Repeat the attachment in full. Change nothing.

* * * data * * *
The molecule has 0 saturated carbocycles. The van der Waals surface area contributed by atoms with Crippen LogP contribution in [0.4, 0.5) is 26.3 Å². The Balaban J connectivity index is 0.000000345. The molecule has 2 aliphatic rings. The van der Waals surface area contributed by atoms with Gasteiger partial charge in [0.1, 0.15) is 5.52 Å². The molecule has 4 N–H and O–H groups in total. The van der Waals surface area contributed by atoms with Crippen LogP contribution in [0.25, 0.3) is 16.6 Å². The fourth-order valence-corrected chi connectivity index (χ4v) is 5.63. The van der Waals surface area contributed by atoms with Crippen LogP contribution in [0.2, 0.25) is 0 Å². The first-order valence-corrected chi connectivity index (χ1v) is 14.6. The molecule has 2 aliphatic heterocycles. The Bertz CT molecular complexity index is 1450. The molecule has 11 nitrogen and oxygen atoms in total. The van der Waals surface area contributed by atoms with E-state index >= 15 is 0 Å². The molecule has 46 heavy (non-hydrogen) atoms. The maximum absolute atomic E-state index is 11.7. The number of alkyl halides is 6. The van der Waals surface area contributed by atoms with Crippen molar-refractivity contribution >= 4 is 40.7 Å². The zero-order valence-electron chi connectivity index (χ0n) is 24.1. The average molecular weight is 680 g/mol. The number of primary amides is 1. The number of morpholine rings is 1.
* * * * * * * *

The molecule has 0 saturated carbocycles. The van der Waals surface area contributed by atoms with Crippen LogP contribution in [0.4, 0.5) is 26.3 Å². The Balaban J connectivity index is 0.000000345. The molecule has 2 aliphatic rings. The van der Waals surface area contributed by atoms with Gasteiger partial charge in [0.1, 0.15) is 5.52 Å². The molecule has 4 N–H and O–H groups in total. The van der Waals surface area contributed by atoms with Crippen LogP contribution in [0.25, 0.3) is 16.6 Å². The fourth-order valence-corrected chi connectivity index (χ4v) is 5.63. The van der Waals surface area contributed by atoms with Crippen LogP contribution in [0.2, 0.25) is 0 Å². The first-order valence-corrected chi connectivity index (χ1v) is 14.6. The molecule has 2 aliphatic heterocycles. The Bertz CT molecular complexity index is 1450. The molecule has 11 nitrogen and oxygen atoms in total. The van der Waals surface area contributed by atoms with E-state index >= 15 is 0 Å². The molecule has 46 heavy (non-hydrogen) atoms. The maximum absolute atomic E-state index is 11.7. The number of alkyl halides is 6. The van der Waals surface area contributed by atoms with Crippen molar-refractivity contribution >= 4 is 40.7 Å². The zero-order valence-electron chi connectivity index (χ0n) is 24.1. The average molecular weight is 680 g/mol. The number of primary amides is 1. The number of morpholine rings is 1.